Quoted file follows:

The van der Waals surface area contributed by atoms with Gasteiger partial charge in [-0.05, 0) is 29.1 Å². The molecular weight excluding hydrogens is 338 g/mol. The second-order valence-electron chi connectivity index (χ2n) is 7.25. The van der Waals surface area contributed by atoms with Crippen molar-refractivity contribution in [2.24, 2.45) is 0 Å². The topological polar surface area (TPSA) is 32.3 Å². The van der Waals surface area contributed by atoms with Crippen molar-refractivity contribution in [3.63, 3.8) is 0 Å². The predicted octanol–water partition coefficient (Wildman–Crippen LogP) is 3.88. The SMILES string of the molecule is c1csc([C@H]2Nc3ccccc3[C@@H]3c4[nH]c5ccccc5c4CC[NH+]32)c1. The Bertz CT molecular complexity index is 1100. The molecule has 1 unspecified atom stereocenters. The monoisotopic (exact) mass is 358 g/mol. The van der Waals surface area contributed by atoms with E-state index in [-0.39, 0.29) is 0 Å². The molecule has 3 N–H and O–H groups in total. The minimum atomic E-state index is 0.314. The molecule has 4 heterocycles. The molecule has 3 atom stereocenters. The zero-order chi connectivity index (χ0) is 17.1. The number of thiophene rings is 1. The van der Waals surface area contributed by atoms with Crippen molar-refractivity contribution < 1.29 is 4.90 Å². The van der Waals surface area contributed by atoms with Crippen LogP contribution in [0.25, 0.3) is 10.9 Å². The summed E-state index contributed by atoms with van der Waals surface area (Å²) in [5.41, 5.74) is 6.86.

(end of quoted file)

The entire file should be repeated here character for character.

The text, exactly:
The van der Waals surface area contributed by atoms with Gasteiger partial charge in [-0.05, 0) is 29.1 Å². The molecular weight excluding hydrogens is 338 g/mol. The second-order valence-electron chi connectivity index (χ2n) is 7.25. The van der Waals surface area contributed by atoms with Crippen molar-refractivity contribution in [2.24, 2.45) is 0 Å². The topological polar surface area (TPSA) is 32.3 Å². The van der Waals surface area contributed by atoms with Crippen molar-refractivity contribution in [3.63, 3.8) is 0 Å². The predicted octanol–water partition coefficient (Wildman–Crippen LogP) is 3.88. The SMILES string of the molecule is c1csc([C@H]2Nc3ccccc3[C@@H]3c4[nH]c5ccccc5c4CC[NH+]32)c1. The Bertz CT molecular complexity index is 1100. The molecule has 1 unspecified atom stereocenters. The monoisotopic (exact) mass is 358 g/mol. The van der Waals surface area contributed by atoms with E-state index in [-0.39, 0.29) is 0 Å². The molecule has 3 N–H and O–H groups in total. The minimum atomic E-state index is 0.314. The molecule has 4 heterocycles. The molecule has 3 atom stereocenters. The zero-order chi connectivity index (χ0) is 17.1. The number of thiophene rings is 1. The van der Waals surface area contributed by atoms with Crippen molar-refractivity contribution < 1.29 is 4.90 Å². The van der Waals surface area contributed by atoms with Crippen LogP contribution in [0.25, 0.3) is 10.9 Å². The summed E-state index contributed by atoms with van der Waals surface area (Å²) in [5.41, 5.74) is 6.86.